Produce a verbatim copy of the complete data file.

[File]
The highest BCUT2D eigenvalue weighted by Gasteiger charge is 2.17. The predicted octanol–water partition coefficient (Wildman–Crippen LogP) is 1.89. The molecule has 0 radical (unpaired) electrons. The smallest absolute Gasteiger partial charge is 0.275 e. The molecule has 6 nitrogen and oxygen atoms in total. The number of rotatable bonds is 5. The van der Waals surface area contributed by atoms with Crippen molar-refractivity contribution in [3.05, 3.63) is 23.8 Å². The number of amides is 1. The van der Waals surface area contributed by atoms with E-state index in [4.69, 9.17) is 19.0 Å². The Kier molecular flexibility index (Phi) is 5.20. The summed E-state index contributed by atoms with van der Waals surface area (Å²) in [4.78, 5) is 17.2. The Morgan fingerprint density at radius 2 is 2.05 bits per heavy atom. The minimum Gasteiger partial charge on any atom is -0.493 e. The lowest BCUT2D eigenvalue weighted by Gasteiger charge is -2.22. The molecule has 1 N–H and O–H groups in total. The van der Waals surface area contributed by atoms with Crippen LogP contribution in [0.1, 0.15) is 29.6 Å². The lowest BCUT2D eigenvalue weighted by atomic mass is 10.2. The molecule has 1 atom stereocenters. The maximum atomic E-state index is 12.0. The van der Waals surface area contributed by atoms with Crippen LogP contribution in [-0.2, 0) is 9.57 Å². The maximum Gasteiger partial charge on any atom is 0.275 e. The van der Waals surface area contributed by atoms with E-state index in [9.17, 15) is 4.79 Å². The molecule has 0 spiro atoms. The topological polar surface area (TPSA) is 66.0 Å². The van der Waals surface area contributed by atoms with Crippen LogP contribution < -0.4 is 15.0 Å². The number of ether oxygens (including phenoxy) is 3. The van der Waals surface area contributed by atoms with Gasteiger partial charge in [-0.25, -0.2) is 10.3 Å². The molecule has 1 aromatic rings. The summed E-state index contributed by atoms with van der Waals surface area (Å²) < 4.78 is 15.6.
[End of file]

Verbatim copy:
The highest BCUT2D eigenvalue weighted by Gasteiger charge is 2.17. The predicted octanol–water partition coefficient (Wildman–Crippen LogP) is 1.89. The molecule has 0 radical (unpaired) electrons. The smallest absolute Gasteiger partial charge is 0.275 e. The molecule has 6 nitrogen and oxygen atoms in total. The number of rotatable bonds is 5. The van der Waals surface area contributed by atoms with Crippen molar-refractivity contribution in [3.05, 3.63) is 23.8 Å². The number of amides is 1. The van der Waals surface area contributed by atoms with E-state index in [4.69, 9.17) is 19.0 Å². The Kier molecular flexibility index (Phi) is 5.20. The summed E-state index contributed by atoms with van der Waals surface area (Å²) in [4.78, 5) is 17.2. The Morgan fingerprint density at radius 2 is 2.05 bits per heavy atom. The minimum Gasteiger partial charge on any atom is -0.493 e. The lowest BCUT2D eigenvalue weighted by Gasteiger charge is -2.22. The molecule has 1 N–H and O–H groups in total. The van der Waals surface area contributed by atoms with Crippen LogP contribution in [0.1, 0.15) is 29.6 Å². The lowest BCUT2D eigenvalue weighted by atomic mass is 10.2. The molecule has 1 atom stereocenters. The maximum atomic E-state index is 12.0. The van der Waals surface area contributed by atoms with Crippen LogP contribution in [-0.2, 0) is 9.57 Å². The maximum Gasteiger partial charge on any atom is 0.275 e. The van der Waals surface area contributed by atoms with E-state index in [9.17, 15) is 4.79 Å². The molecule has 0 spiro atoms. The topological polar surface area (TPSA) is 66.0 Å². The van der Waals surface area contributed by atoms with Crippen LogP contribution < -0.4 is 15.0 Å². The number of ether oxygens (including phenoxy) is 3. The van der Waals surface area contributed by atoms with Gasteiger partial charge in [-0.25, -0.2) is 10.3 Å². The molecule has 1 aromatic rings. The summed E-state index contributed by atoms with van der Waals surface area (Å²) < 4.78 is 15.6.